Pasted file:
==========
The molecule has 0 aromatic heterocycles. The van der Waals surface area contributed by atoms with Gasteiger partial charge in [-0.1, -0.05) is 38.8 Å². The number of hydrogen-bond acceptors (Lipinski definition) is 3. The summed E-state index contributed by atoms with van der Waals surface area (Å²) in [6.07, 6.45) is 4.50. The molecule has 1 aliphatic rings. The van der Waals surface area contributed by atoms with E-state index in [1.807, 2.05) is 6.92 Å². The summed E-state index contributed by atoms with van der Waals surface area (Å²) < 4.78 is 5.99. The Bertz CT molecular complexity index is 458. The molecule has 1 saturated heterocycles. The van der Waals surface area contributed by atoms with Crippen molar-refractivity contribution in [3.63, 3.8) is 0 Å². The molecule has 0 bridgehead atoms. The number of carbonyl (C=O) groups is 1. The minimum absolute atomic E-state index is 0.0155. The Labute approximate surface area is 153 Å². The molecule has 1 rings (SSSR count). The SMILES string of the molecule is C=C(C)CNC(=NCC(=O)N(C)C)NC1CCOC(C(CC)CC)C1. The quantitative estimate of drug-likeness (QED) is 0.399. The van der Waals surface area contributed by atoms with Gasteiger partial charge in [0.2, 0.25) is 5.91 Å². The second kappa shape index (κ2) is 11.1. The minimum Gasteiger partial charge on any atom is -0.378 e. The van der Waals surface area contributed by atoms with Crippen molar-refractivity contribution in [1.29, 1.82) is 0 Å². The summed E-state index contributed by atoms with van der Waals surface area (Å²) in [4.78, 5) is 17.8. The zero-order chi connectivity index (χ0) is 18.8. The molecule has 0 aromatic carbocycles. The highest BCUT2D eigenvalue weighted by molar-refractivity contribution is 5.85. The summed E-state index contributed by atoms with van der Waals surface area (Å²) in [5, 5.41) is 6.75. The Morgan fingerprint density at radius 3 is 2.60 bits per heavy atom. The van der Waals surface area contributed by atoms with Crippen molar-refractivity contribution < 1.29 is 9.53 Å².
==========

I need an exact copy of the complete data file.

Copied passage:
The molecule has 0 aromatic heterocycles. The van der Waals surface area contributed by atoms with Gasteiger partial charge in [-0.1, -0.05) is 38.8 Å². The number of hydrogen-bond acceptors (Lipinski definition) is 3. The summed E-state index contributed by atoms with van der Waals surface area (Å²) in [6.07, 6.45) is 4.50. The molecule has 1 aliphatic rings. The van der Waals surface area contributed by atoms with E-state index in [1.807, 2.05) is 6.92 Å². The summed E-state index contributed by atoms with van der Waals surface area (Å²) < 4.78 is 5.99. The Bertz CT molecular complexity index is 458. The molecule has 1 saturated heterocycles. The van der Waals surface area contributed by atoms with Crippen molar-refractivity contribution in [3.63, 3.8) is 0 Å². The molecule has 0 bridgehead atoms. The number of carbonyl (C=O) groups is 1. The minimum absolute atomic E-state index is 0.0155. The Labute approximate surface area is 153 Å². The molecule has 1 rings (SSSR count). The SMILES string of the molecule is C=C(C)CNC(=NCC(=O)N(C)C)NC1CCOC(C(CC)CC)C1. The quantitative estimate of drug-likeness (QED) is 0.399. The van der Waals surface area contributed by atoms with Gasteiger partial charge in [0.2, 0.25) is 5.91 Å². The second kappa shape index (κ2) is 11.1. The minimum Gasteiger partial charge on any atom is -0.378 e. The van der Waals surface area contributed by atoms with Crippen molar-refractivity contribution in [1.29, 1.82) is 0 Å². The summed E-state index contributed by atoms with van der Waals surface area (Å²) in [4.78, 5) is 17.8. The zero-order chi connectivity index (χ0) is 18.8. The molecule has 0 aromatic carbocycles. The highest BCUT2D eigenvalue weighted by molar-refractivity contribution is 5.85. The summed E-state index contributed by atoms with van der Waals surface area (Å²) in [5, 5.41) is 6.75. The Morgan fingerprint density at radius 3 is 2.60 bits per heavy atom. The van der Waals surface area contributed by atoms with Crippen molar-refractivity contribution < 1.29 is 9.53 Å².